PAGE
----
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A movie studio is being torn down. TV interviewer Genya Tachibana has tracked down its most famous star, Chiyoko Fujiwara, who has been a recluse since she left acting some 30 years ago. Tachibana delivers a key to her, and it causes her to reflect on her career; as she's telling the story, Tachibana and his long-suffering cameraman are drawn in. The key was given to her as a teenager by a painter and revolutionary that she helped to escape the police. She becomes an actress because it will make it possible to track him down, and she spends the next several decades acting out that search in various genres and eras.
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The US Region 1 release was only in Japanese with subtitles.
The UK Region 2 release added an English dub, which made changes to when the characters were speaking, and what they were saying.
Unfortunately there's only one set of subtitles which are for the English dub, so if you are watching in Japanese they are often out of sync with the audio, and it is obvious even without speaking Japanese that it is not a proper translation.
For example, sometimes a character will just say one or two words, which will result in a long sentence of subtitles.
See the attached image for a comparison of the same scene in both versions.
If you are planning on watching in Japanese, I don't recommend the UK release.
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The story is simple and at the same time ambitious. A documentary filmmaker interviews the legendary Japanese actress Chiyoko Fujiwara. Now a 70 year old lady, Chiyoko's career has nevertheless spanned a millennium from period drama to science-fiction drama - but it's a single incident from her childhood that serves as a common thread through all her films and is also the key (literally as well as figuratively) inspiration that makes those performances so great.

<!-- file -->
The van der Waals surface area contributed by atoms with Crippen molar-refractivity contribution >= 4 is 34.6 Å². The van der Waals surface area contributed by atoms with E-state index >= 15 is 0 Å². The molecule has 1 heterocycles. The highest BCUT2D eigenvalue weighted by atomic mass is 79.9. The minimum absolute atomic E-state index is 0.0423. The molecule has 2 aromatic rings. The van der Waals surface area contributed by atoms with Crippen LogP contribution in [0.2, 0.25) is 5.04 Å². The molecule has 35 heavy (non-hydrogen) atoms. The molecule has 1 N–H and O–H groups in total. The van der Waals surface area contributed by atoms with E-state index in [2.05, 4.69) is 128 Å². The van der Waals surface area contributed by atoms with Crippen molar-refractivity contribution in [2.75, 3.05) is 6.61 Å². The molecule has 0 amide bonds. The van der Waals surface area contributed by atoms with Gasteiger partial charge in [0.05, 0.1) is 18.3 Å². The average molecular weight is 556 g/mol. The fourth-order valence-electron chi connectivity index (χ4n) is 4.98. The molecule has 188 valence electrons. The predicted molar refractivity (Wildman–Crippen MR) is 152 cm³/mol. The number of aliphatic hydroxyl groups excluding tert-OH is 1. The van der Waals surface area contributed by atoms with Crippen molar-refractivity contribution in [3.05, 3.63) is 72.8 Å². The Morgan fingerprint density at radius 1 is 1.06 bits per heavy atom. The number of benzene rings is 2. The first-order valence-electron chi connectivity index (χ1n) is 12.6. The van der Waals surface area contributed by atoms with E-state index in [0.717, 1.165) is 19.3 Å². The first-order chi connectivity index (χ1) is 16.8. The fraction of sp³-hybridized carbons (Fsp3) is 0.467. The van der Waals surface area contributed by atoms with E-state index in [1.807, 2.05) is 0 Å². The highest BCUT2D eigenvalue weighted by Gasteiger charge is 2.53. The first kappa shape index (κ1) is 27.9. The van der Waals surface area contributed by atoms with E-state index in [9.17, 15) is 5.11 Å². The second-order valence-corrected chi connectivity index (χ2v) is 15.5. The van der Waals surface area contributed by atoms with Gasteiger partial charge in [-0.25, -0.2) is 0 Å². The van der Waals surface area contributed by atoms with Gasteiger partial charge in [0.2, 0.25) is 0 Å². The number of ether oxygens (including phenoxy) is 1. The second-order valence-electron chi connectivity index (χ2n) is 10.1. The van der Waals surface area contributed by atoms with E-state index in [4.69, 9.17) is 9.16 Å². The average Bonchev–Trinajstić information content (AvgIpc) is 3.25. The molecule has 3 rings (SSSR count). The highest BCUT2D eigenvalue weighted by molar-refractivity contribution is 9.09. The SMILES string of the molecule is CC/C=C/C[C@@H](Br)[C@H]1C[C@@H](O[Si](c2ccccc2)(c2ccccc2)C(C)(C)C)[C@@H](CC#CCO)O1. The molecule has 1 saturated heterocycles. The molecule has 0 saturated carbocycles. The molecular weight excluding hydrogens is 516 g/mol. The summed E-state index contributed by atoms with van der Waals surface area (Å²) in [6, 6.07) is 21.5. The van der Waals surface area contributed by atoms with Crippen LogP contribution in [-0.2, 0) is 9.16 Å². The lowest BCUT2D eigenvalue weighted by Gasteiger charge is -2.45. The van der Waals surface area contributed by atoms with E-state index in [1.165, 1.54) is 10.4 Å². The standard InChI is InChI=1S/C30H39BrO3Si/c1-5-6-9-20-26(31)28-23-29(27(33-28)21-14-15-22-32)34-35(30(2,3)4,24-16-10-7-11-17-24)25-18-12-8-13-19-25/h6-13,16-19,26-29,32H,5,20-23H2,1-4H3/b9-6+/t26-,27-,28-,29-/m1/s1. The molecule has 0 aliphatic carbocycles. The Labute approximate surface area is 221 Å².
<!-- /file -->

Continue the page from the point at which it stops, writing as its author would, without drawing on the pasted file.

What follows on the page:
The animation then is fully put to the service of the story, Chiyoko's real-life and the documentary filmmakers all coming together into the landscape of her filmmaking career, the animation fluidly blending between them all, serving to add subtle emotional resonances - and sometimes not quite so subtle it must be admitted, but perfectly in tune nonetheless with the dramatic nature of the subject. In this way, Millennium Actress becomes a tribute not only to Japanese cinema, but to the nature of cinema as a whole, to the necessity of drama and the creation of fiction to make lives all the more vivid and meaningful. Magnificent.
It also has has an epic soundtrack.